Bacterial analysis is advisable where the water is drawn from a river that drains an area densely populated by humans and livestock. If the water is found to be contaminated, the stagnant pond rearing pen system should not be used, particularly when Salmonella spp. are present in high concentrations.
A filter system has advantages if water is pumped straight from a river carrying a heavy silt load. Apart from enabling farmers to see the animals in the pools, filtered water makes the pools and pipes easier to clean. Filtration can be achieved by drawing water from a deep pit close to the river so that the water collected seeps through sand or mud.
A reservoir or a series of supply tanks is useful as an additional method of filtering water. In the event that pumping equipment fails, such a reserve supply may prove vital to the health and survival of the crocodiles.
The ponds should receive as much sun as possible, particularly during the winter months. A series of winter air temperature recordings would be useful in choosing the site of rearing pens, since valley temperatures are often several degrees lower than the temperatures some 50 to 100 m uphill. Preference should be given to the warmer locations, taking into account the direction of local winds and heavy rains.
Soil types are the next consideration. If soils are sandy and porous, earth ponds are impractical and a concrete lining is required to retain water.
Drainage of the ponds must be carefully considered. Drainage is far easier if the ponds are built on a slight rise. Water from the ponds must not be allowed to stagnate nearby; the drainage system must be efficient. It is recommended that pens be spaced at least 8 m apart and that their drainpipes lead underground at least 10 m before emptying.
Pens with rounded corners are the most successful. Crocodiles frequently choose to lie together in a pile. Square corners allow them to pile up against the angle, smothering those on the bottom and sometimes allowing animals to climb over the fence. With rounded corners, the pile cannot grow very high before the crocodiles slide sideways and the heap collapses.
Experiments in South Africa indicate that natural pools containing rooted vegetation are less prone to become sources of disease than are concrete pools. The surface of the concrete seems to become impregnated with liquid and debris from food and to become a breeding ground for bacteria. For hatchlings and very small juvenile crocodiles, concrete has an added disadvantage; its rough surface can abrade the belly skin when the animals slide in and out of the water, which can foster infection. In 5 or 10 years, even smooth concrete will erode sufficiently to become a problem.
Researchers elsewhere, however, report better results with concrete lined ponds, which they find easier to clean. Concrete pools are useful for summer because they can be scrubbed clean and because the volume of water used is small. Normally they need only be emptied, cleaned, and refilled every third day, and there is no wastage through seepage.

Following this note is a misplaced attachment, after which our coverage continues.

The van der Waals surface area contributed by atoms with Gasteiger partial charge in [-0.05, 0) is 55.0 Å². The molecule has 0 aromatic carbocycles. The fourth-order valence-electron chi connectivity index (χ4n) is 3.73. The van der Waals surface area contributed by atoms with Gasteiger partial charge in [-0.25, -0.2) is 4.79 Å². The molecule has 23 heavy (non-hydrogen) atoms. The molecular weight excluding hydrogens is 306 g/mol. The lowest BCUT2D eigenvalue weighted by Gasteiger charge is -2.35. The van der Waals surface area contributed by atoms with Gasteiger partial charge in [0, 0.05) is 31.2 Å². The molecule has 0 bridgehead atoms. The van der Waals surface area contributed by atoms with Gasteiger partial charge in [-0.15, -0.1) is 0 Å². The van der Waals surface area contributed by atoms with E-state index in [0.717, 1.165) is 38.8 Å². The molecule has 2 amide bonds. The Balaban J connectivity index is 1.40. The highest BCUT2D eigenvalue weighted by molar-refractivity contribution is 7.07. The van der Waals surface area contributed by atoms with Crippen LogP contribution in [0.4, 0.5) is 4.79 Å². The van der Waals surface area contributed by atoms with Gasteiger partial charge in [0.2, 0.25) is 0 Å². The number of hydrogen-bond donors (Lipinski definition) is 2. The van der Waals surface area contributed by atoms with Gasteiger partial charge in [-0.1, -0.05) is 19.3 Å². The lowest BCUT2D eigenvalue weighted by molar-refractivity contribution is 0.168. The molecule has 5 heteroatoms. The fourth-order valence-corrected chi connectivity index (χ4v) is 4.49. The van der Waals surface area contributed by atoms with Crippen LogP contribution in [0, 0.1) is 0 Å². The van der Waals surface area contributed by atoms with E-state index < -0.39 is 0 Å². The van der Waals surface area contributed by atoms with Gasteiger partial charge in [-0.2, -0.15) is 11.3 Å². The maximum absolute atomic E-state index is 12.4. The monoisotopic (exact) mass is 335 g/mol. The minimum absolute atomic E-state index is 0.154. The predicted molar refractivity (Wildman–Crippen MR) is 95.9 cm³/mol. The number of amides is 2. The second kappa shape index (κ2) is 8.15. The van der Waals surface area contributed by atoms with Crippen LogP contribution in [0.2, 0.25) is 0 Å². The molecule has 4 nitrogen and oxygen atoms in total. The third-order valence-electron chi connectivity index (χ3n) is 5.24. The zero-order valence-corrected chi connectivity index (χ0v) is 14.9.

The pools are best built as channels. This provides more bank for basking and enables the pools to accommodate more crocodiles. Because the larger males become belligerent only when they can see each other, floating logs, patches of grass, or channel corners are visual barriers that reduce interactions. The channel system also gives more water edge, and this appears to satisfy the territorial instinct.
Crocodiles are famous for basking in the sun, but they die surprisingly easily of heat prostration. At least one-third of the land area of a farm pen should be shaded with vegetation. The amount of space around each pool is calculated to allow ample basking room for each animal, and an area of shade must likewise be provided.
On land, crocodiles often seek contact with each other (thigmotaxis) and frequently lie piled on top of each other, but this should be a matter of choice rather than of overcrowding. There should be few enough animals in the enclosure to allow every crocodile to get out of the water if it chooses.
Ideally, only half the available number of pools should be occupied at a time, so that they can be used in rotation. In this system, the animals can be moved to fresh pools every two months (or as necessary), leaving the "used" pools to be drained and dried out to bake in the sun. After two months, the pools will then be clean and ready for use again.
An important requirement is that the pools be at least 60 cm in depth; otherwise, the water becomes too hot in summer. The pool floor should be sloped towards the drain outlet to facilitate cleaning and flushing away uneaten food. Also, the outlet pipe should be 10 cm in diameter, with a stopcock outside the enclosure, so that the pool can be cleaned and emptied efficiently. It is essential to place a screen in the drainpipe to prevent small crocodiles from escaping or being sucked out of the pool during cleaning. After some time, stagnant ponds may become difficult to clean because of the heavy growth of algae on their sides. Hard-bristle scrubbing brushes are needed to dislodge this growth. Small amounts of copper sulfate in the water will help control algae if used regularly.